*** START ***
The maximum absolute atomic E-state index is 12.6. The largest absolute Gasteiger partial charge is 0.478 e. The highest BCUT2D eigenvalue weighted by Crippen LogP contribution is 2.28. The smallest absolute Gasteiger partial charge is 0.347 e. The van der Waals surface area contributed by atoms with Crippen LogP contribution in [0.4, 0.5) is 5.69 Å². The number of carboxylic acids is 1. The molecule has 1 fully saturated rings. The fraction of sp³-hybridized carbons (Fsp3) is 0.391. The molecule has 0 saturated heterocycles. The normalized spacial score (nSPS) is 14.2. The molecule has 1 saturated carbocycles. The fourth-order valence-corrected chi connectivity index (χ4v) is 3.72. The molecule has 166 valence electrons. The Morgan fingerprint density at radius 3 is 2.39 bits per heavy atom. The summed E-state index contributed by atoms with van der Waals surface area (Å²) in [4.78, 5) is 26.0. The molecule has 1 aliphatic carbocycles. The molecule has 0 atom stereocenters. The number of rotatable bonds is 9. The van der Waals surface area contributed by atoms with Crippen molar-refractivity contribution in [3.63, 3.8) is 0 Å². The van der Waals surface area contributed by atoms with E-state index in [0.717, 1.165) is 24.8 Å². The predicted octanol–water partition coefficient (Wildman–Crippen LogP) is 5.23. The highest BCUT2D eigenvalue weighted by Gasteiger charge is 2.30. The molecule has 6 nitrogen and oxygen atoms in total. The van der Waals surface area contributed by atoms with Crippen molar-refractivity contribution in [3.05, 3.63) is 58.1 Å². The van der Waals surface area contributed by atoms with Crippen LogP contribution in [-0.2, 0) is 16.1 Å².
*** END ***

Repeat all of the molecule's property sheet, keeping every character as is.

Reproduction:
The maximum absolute atomic E-state index is 12.6. The largest absolute Gasteiger partial charge is 0.478 e. The highest BCUT2D eigenvalue weighted by Crippen LogP contribution is 2.28. The smallest absolute Gasteiger partial charge is 0.347 e. The van der Waals surface area contributed by atoms with Crippen LogP contribution in [0.4, 0.5) is 5.69 Å². The number of carboxylic acids is 1. The molecule has 1 fully saturated rings. The fraction of sp³-hybridized carbons (Fsp3) is 0.391. The molecule has 0 saturated heterocycles. The normalized spacial score (nSPS) is 14.2. The molecule has 1 saturated carbocycles. The fourth-order valence-corrected chi connectivity index (χ4v) is 3.72. The molecule has 166 valence electrons. The Morgan fingerprint density at radius 3 is 2.39 bits per heavy atom. The summed E-state index contributed by atoms with van der Waals surface area (Å²) in [4.78, 5) is 26.0. The molecule has 1 aliphatic carbocycles. The molecule has 0 atom stereocenters. The number of rotatable bonds is 9. The van der Waals surface area contributed by atoms with Crippen molar-refractivity contribution in [3.63, 3.8) is 0 Å². The van der Waals surface area contributed by atoms with E-state index in [0.717, 1.165) is 24.8 Å². The predicted octanol–water partition coefficient (Wildman–Crippen LogP) is 5.23. The highest BCUT2D eigenvalue weighted by Gasteiger charge is 2.30. The molecule has 6 nitrogen and oxygen atoms in total. The van der Waals surface area contributed by atoms with Crippen molar-refractivity contribution in [3.05, 3.63) is 58.1 Å². The van der Waals surface area contributed by atoms with Crippen LogP contribution in [-0.2, 0) is 16.1 Å².